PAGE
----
the road).
At this range, it is known that the standard deviation of the fall of shot in range is 40
metres; the fall of shot having a normal distribution with a mean point of impact of 3000
metres.
1. Calculate the probability of a hit on the road by the first round fired, assuming that
the mortar has been bedded-in and adjusted.
2. The first round is observed to land 50 metres short of the road centre and the mortar
crew adjust the range setting to add 50 metres. If the initial setting was correct,
calculate the probability of:
(a) the first round falling short of the road centre by 50 metres or more
(b) the second round hitting the road after the adjustment has been made.
Solution
1. Let the random variable X1 denote the point of impact of the first round fired from the
mortar, then X1 N(3000, 402).
X1 3000
3010 3000
2990 3000

40
40
40
P (0.25 Z 0.25)
where Z N(0, 1)
2 Q(0.25)
by symmetry of N(0, 1)
2 0.0987
0.1974

P (2990 X1 3010) = P
=
=
=
=

2 (a). Defining the random variable X1 as in (1),


P (X1 2950) =
=
=
=
=

2950 3000
X1 3000

P
40
40
P (Z 1.25)
where Z N(0, 1)
0.5 Q(1.25)
by symmetry of N(0, 1)
0.5 0.3944
0.1056


(b). Let the random variable X2 denote the range of the second round fired after the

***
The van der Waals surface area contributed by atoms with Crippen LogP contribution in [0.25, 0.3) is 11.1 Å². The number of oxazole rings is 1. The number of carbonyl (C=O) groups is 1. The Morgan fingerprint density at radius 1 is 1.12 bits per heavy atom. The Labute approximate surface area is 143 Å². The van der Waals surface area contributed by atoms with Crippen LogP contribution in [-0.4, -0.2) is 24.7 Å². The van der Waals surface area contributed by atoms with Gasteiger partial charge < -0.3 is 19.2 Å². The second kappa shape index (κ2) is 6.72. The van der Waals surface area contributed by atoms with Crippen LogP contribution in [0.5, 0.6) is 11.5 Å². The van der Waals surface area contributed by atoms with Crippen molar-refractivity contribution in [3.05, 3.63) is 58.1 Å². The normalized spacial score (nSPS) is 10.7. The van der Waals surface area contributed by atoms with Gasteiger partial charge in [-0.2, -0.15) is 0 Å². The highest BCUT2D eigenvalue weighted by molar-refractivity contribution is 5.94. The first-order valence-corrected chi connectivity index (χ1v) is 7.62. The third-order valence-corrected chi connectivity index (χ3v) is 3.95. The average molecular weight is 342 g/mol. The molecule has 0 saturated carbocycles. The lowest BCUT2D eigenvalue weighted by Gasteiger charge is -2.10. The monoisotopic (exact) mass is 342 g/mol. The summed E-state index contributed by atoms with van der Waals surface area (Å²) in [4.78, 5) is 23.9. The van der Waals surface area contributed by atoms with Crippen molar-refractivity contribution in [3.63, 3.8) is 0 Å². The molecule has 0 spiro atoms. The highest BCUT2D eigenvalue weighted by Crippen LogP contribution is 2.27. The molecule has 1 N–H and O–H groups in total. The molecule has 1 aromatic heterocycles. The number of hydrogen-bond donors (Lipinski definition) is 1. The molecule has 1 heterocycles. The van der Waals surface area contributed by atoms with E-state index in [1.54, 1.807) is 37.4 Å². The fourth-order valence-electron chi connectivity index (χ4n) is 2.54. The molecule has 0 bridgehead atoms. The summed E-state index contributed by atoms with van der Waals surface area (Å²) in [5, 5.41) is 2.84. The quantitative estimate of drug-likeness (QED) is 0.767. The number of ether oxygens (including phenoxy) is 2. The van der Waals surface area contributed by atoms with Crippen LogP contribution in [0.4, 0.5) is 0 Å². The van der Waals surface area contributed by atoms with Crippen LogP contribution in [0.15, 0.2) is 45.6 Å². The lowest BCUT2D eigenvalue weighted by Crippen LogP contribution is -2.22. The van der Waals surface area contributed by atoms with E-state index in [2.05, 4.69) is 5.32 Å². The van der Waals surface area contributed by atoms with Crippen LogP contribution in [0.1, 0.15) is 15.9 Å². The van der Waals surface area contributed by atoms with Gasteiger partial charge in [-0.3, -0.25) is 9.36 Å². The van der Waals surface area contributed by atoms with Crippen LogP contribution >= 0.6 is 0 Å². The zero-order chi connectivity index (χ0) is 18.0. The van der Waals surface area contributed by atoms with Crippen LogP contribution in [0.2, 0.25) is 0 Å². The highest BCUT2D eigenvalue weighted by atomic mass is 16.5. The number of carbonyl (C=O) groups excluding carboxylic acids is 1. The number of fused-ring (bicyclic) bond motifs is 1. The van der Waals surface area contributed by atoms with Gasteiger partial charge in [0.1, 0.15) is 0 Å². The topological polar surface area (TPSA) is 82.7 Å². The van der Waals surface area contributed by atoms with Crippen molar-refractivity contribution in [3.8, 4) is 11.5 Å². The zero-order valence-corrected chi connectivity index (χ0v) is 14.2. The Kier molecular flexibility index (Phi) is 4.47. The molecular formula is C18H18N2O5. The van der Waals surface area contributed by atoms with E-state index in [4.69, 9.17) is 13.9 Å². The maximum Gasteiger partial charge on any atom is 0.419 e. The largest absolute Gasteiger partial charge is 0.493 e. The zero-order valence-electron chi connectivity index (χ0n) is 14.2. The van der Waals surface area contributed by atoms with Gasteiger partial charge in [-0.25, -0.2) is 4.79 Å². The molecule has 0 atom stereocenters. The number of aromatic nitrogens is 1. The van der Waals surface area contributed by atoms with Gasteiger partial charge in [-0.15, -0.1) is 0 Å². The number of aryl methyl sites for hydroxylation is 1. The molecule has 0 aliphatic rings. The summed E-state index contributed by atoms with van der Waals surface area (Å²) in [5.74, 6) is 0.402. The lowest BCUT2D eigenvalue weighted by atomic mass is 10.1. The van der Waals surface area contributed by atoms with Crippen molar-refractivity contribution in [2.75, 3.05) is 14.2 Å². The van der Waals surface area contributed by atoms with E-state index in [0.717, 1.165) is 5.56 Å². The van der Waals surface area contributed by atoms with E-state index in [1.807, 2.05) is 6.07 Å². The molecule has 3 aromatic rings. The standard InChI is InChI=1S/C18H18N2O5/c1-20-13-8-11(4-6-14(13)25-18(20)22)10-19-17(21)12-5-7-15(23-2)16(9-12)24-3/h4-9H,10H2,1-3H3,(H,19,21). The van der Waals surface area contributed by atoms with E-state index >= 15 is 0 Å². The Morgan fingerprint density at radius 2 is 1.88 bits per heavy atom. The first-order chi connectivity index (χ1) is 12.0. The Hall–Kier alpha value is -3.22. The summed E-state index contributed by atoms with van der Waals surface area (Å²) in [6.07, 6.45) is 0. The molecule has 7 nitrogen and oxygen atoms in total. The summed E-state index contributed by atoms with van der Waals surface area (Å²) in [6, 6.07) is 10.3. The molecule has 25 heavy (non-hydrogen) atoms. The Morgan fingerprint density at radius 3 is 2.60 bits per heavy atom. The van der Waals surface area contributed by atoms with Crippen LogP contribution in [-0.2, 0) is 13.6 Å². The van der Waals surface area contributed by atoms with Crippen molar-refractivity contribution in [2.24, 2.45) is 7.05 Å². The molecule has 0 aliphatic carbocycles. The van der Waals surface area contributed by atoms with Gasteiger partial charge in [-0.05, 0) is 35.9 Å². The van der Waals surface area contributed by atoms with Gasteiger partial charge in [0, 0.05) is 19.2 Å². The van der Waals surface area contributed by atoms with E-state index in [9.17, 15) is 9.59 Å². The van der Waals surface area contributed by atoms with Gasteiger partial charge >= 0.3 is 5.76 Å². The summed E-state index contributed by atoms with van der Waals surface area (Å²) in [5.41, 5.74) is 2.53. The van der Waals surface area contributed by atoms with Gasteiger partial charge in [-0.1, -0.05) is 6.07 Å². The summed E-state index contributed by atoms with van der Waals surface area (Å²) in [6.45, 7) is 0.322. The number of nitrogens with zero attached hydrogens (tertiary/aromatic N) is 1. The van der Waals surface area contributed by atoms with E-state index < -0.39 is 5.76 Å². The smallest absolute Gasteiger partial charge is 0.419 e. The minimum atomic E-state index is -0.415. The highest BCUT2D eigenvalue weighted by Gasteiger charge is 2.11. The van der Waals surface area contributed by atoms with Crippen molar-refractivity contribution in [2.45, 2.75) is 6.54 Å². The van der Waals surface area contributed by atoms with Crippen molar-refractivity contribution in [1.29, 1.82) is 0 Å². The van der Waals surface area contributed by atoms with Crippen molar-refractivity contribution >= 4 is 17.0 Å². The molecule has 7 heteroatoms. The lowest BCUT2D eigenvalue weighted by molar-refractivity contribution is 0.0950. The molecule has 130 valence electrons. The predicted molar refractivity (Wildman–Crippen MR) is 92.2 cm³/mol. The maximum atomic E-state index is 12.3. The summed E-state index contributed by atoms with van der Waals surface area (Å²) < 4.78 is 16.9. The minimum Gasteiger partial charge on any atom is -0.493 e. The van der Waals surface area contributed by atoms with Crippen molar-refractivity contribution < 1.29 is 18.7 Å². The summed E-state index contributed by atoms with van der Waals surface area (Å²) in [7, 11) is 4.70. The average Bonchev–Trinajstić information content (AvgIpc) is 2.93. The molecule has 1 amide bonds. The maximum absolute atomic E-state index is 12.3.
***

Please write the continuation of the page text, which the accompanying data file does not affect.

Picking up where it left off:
adjustment has been made, then X2 N(3050, 402 ) assuming that the standard deviation
remains unchanged.
Then,
P (2990 X2 3010) = P

X2 3050
3010 3050
2990 3050

40
40
40
65

=
=
=
=

P (1.5 Z 1.0)
where Z N(0, 1)
Q(1.5) Q(1.0)
by symmetry of N(0, 1)
0.4332 0.3413
0.0919

Comment:
This demonstrates the perils of trying to correct for something without being sure that there
is anything wrong. By incorrectly concluding that the point of aim was wrong, even though
the observed fall of shot was not particularly unlikely, the chance of hitting the road has
been halved.

66

7
7.1

Sampling and Sampling Distributions

Introductory Example

It is believed (hypothesized) that the fall of shot from a gun for a particular setup is normally
distributed about a mean range of 10000m with a standard deviation of 100m, so that the
fall of shot is described by the random variable X where
X N(10000, 1002)
We wish to test this belief (hypothesis) by firing 1 round. The result is 9750m.
Now if our hypothesis is correct then the chance of the shell falling this far short, or even
further short, is
P (X 9750) =
=
=
=

9750 10000
P Z
100
P (Z 2.5)
0.5 Q(2.5)
0.0062


So if our belief were correct then the chance of falling at least this far short is 0.62%. This
suggests that our belief is probably wrong!
It could be wrong in any or all of 3 ways:
1. The mean is not 10000m
2. The standard deviation is not 100m
3. The distribution is not normal
This used a sample of size 1 to test a hypothesis about a population (i.e. fall of shot of all
rounds from the gun).
Clearly it is better to fire several rounds! We could then compare the sample mean x to